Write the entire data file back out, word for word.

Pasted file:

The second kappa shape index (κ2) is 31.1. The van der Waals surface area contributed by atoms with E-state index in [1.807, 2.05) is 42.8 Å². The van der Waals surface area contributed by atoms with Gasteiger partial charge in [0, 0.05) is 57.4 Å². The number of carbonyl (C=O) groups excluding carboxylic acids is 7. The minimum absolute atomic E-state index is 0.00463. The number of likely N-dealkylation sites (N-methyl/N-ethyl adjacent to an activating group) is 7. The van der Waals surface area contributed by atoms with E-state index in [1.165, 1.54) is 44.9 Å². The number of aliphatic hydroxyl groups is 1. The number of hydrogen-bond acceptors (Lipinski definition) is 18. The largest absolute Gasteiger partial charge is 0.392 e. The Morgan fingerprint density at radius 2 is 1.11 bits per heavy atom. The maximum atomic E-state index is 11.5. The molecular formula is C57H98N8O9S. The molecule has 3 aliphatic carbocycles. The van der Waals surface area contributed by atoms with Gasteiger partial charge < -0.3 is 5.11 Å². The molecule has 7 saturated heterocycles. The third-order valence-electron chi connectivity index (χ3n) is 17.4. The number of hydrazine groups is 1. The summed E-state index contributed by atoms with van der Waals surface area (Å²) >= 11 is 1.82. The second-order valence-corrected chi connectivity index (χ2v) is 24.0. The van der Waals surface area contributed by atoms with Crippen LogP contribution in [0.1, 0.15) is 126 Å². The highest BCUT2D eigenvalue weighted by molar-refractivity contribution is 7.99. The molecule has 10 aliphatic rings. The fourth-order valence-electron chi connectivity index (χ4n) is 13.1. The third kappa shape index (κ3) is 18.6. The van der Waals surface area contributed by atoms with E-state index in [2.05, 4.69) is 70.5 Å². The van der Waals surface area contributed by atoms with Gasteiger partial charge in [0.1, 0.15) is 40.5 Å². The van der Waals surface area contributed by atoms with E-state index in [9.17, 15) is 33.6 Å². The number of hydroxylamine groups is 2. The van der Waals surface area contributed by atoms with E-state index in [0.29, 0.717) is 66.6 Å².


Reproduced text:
The second kappa shape index (κ2) is 31.1. The van der Waals surface area contributed by atoms with E-state index in [1.807, 2.05) is 42.8 Å². The van der Waals surface area contributed by atoms with Gasteiger partial charge in [0, 0.05) is 57.4 Å². The number of carbonyl (C=O) groups excluding carboxylic acids is 7. The minimum absolute atomic E-state index is 0.00463. The number of likely N-dealkylation sites (N-methyl/N-ethyl adjacent to an activating group) is 7. The van der Waals surface area contributed by atoms with E-state index in [1.165, 1.54) is 44.9 Å². The number of aliphatic hydroxyl groups is 1. The number of hydrogen-bond acceptors (Lipinski definition) is 18. The largest absolute Gasteiger partial charge is 0.392 e. The Morgan fingerprint density at radius 2 is 1.11 bits per heavy atom. The maximum atomic E-state index is 11.5. The molecular formula is C57H98N8O9S. The molecule has 3 aliphatic carbocycles. The van der Waals surface area contributed by atoms with Gasteiger partial charge < -0.3 is 5.11 Å². The molecule has 7 saturated heterocycles. The third-order valence-electron chi connectivity index (χ3n) is 17.4. The number of hydrazine groups is 1. The summed E-state index contributed by atoms with van der Waals surface area (Å²) >= 11 is 1.82. The second-order valence-corrected chi connectivity index (χ2v) is 24.0. The van der Waals surface area contributed by atoms with Crippen LogP contribution in [0.1, 0.15) is 126 Å². The highest BCUT2D eigenvalue weighted by molar-refractivity contribution is 7.99. The molecule has 10 aliphatic rings. The fourth-order valence-electron chi connectivity index (χ4n) is 13.1. The third kappa shape index (κ3) is 18.6. The van der Waals surface area contributed by atoms with E-state index in [2.05, 4.69) is 70.5 Å². The van der Waals surface area contributed by atoms with Gasteiger partial charge in [0.1, 0.15) is 40.5 Å². The van der Waals surface area contributed by atoms with E-state index in [9.17, 15) is 33.6 Å². The number of hydroxylamine groups is 2. The van der Waals surface area contributed by atoms with E-state index in [0.29, 0.717) is 66.6 Å².